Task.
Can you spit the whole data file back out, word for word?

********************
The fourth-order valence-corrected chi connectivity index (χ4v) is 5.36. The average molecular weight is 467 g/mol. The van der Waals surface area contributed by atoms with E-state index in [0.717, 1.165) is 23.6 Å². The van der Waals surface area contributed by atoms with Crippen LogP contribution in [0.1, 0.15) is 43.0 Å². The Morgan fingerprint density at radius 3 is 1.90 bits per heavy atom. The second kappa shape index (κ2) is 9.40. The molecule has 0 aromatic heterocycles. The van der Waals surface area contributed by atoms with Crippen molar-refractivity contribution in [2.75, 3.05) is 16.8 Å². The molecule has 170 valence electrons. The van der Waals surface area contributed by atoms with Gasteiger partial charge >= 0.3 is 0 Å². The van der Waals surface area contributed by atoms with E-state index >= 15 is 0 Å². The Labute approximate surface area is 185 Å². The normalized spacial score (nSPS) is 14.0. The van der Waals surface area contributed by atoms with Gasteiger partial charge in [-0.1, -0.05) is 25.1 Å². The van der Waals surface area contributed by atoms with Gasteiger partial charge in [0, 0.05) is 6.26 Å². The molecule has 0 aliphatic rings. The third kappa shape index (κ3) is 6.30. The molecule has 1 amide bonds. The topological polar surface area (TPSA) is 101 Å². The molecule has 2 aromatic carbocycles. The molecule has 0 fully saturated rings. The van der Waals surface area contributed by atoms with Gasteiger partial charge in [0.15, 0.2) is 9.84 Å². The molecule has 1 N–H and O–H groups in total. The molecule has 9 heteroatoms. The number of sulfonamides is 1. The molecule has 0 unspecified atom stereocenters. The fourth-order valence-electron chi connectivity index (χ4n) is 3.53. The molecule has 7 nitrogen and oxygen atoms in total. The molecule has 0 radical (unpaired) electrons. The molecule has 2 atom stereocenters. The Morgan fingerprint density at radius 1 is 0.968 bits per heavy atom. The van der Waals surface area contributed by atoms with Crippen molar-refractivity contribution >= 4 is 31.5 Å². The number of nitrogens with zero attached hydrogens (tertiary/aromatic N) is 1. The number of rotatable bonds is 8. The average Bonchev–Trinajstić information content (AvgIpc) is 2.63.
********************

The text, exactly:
The fourth-order valence-corrected chi connectivity index (χ4v) is 5.36. The average molecular weight is 467 g/mol. The van der Waals surface area contributed by atoms with E-state index in [0.717, 1.165) is 23.6 Å². The van der Waals surface area contributed by atoms with Crippen LogP contribution in [0.1, 0.15) is 43.0 Å². The Morgan fingerprint density at radius 3 is 1.90 bits per heavy atom. The second kappa shape index (κ2) is 9.40. The molecule has 0 aromatic heterocycles. The van der Waals surface area contributed by atoms with Crippen molar-refractivity contribution in [2.75, 3.05) is 16.8 Å². The molecule has 170 valence electrons. The van der Waals surface area contributed by atoms with Gasteiger partial charge >= 0.3 is 0 Å². The van der Waals surface area contributed by atoms with E-state index >= 15 is 0 Å². The Labute approximate surface area is 185 Å². The normalized spacial score (nSPS) is 14.0. The van der Waals surface area contributed by atoms with Gasteiger partial charge in [-0.1, -0.05) is 25.1 Å². The van der Waals surface area contributed by atoms with Gasteiger partial charge in [0, 0.05) is 6.26 Å². The molecule has 0 aliphatic rings. The third kappa shape index (κ3) is 6.30. The molecule has 1 amide bonds. The topological polar surface area (TPSA) is 101 Å². The molecule has 2 aromatic carbocycles. The molecule has 0 fully saturated rings. The van der Waals surface area contributed by atoms with Gasteiger partial charge in [0.15, 0.2) is 9.84 Å². The molecule has 1 N–H and O–H groups in total. The molecule has 9 heteroatoms. The number of sulfonamides is 1. The molecule has 0 unspecified atom stereocenters. The fourth-order valence-electron chi connectivity index (χ4n) is 3.53. The molecule has 7 nitrogen and oxygen atoms in total. The molecule has 0 radical (unpaired) electrons. The molecule has 2 atom stereocenters. The Morgan fingerprint density at radius 1 is 0.968 bits per heavy atom. The van der Waals surface area contributed by atoms with Crippen molar-refractivity contribution >= 4 is 31.5 Å². The number of nitrogens with zero attached hydrogens (tertiary/aromatic N) is 1. The number of rotatable bonds is 8. The average Bonchev–Trinajstić information content (AvgIpc) is 2.63.